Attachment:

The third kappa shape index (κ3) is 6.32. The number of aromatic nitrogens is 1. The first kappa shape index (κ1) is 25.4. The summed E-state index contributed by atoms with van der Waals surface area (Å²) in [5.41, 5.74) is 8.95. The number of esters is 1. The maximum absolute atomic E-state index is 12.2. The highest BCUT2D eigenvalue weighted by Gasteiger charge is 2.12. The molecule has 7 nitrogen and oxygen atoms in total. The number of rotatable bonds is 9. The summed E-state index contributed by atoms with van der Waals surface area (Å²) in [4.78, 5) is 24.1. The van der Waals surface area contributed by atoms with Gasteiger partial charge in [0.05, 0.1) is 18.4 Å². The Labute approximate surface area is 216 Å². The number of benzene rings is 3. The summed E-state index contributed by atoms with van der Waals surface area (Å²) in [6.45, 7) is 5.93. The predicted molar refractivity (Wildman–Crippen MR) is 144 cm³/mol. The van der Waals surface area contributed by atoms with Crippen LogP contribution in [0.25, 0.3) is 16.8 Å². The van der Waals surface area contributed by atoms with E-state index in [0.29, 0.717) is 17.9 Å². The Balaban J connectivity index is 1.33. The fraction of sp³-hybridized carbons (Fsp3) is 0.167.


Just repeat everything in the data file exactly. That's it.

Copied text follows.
The third kappa shape index (κ3) is 6.32. The number of aromatic nitrogens is 1. The first kappa shape index (κ1) is 25.4. The summed E-state index contributed by atoms with van der Waals surface area (Å²) in [5.41, 5.74) is 8.95. The number of esters is 1. The maximum absolute atomic E-state index is 12.2. The highest BCUT2D eigenvalue weighted by Gasteiger charge is 2.12. The molecule has 7 nitrogen and oxygen atoms in total. The number of rotatable bonds is 9. The summed E-state index contributed by atoms with van der Waals surface area (Å²) in [4.78, 5) is 24.1. The van der Waals surface area contributed by atoms with Gasteiger partial charge in [0.05, 0.1) is 18.4 Å². The Labute approximate surface area is 216 Å². The number of benzene rings is 3. The summed E-state index contributed by atoms with van der Waals surface area (Å²) in [6.45, 7) is 5.93. The predicted molar refractivity (Wildman–Crippen MR) is 144 cm³/mol. The van der Waals surface area contributed by atoms with Crippen LogP contribution in [0.25, 0.3) is 16.8 Å². The van der Waals surface area contributed by atoms with E-state index in [0.29, 0.717) is 17.9 Å². The Balaban J connectivity index is 1.33. The fraction of sp³-hybridized carbons (Fsp3) is 0.167.